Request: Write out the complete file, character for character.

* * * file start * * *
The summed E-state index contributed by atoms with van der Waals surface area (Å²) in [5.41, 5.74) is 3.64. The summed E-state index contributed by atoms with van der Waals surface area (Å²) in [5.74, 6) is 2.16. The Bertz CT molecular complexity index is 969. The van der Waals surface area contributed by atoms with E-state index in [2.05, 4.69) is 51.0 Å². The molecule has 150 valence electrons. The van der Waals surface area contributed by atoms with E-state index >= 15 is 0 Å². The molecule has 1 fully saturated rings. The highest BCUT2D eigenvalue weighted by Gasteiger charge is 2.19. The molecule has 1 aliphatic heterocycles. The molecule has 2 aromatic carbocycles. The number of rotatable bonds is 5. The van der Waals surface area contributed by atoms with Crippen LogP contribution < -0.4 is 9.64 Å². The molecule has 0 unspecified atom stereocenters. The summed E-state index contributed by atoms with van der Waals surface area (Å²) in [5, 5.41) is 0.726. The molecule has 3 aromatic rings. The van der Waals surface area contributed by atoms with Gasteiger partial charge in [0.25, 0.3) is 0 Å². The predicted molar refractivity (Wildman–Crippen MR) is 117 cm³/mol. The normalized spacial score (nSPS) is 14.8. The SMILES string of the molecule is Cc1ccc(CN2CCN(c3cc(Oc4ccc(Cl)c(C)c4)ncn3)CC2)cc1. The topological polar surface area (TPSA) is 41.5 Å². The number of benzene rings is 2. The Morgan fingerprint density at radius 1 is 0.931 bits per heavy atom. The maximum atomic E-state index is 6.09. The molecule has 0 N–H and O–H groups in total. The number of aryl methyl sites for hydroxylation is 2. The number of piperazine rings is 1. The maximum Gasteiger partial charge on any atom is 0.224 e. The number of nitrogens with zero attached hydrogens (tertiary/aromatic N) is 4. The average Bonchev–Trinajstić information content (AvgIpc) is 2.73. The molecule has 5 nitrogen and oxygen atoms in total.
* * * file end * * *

The summed E-state index contributed by atoms with van der Waals surface area (Å²) in [5.41, 5.74) is 3.64. The summed E-state index contributed by atoms with van der Waals surface area (Å²) in [5.74, 6) is 2.16. The Bertz CT molecular complexity index is 969. The van der Waals surface area contributed by atoms with E-state index in [2.05, 4.69) is 51.0 Å². The molecule has 150 valence electrons. The van der Waals surface area contributed by atoms with E-state index >= 15 is 0 Å². The molecule has 1 fully saturated rings. The highest BCUT2D eigenvalue weighted by Gasteiger charge is 2.19. The molecule has 1 aliphatic heterocycles. The molecule has 2 aromatic carbocycles. The number of rotatable bonds is 5. The van der Waals surface area contributed by atoms with Crippen LogP contribution < -0.4 is 9.64 Å². The molecule has 0 unspecified atom stereocenters. The summed E-state index contributed by atoms with van der Waals surface area (Å²) in [5, 5.41) is 0.726. The molecule has 3 aromatic rings. The van der Waals surface area contributed by atoms with Gasteiger partial charge in [0.25, 0.3) is 0 Å². The predicted molar refractivity (Wildman–Crippen MR) is 117 cm³/mol. The normalized spacial score (nSPS) is 14.8. The SMILES string of the molecule is Cc1ccc(CN2CCN(c3cc(Oc4ccc(Cl)c(C)c4)ncn3)CC2)cc1. The topological polar surface area (TPSA) is 41.5 Å². The number of benzene rings is 2. The Morgan fingerprint density at radius 1 is 0.931 bits per heavy atom. The maximum atomic E-state index is 6.09. The molecule has 0 N–H and O–H groups in total. The number of aryl methyl sites for hydroxylation is 2. The number of piperazine rings is 1. The maximum Gasteiger partial charge on any atom is 0.224 e. The number of nitrogens with zero attached hydrogens (tertiary/aromatic N) is 4. The average Bonchev–Trinajstić information content (AvgIpc) is 2.73. The molecule has 5 nitrogen and oxygen atoms in total.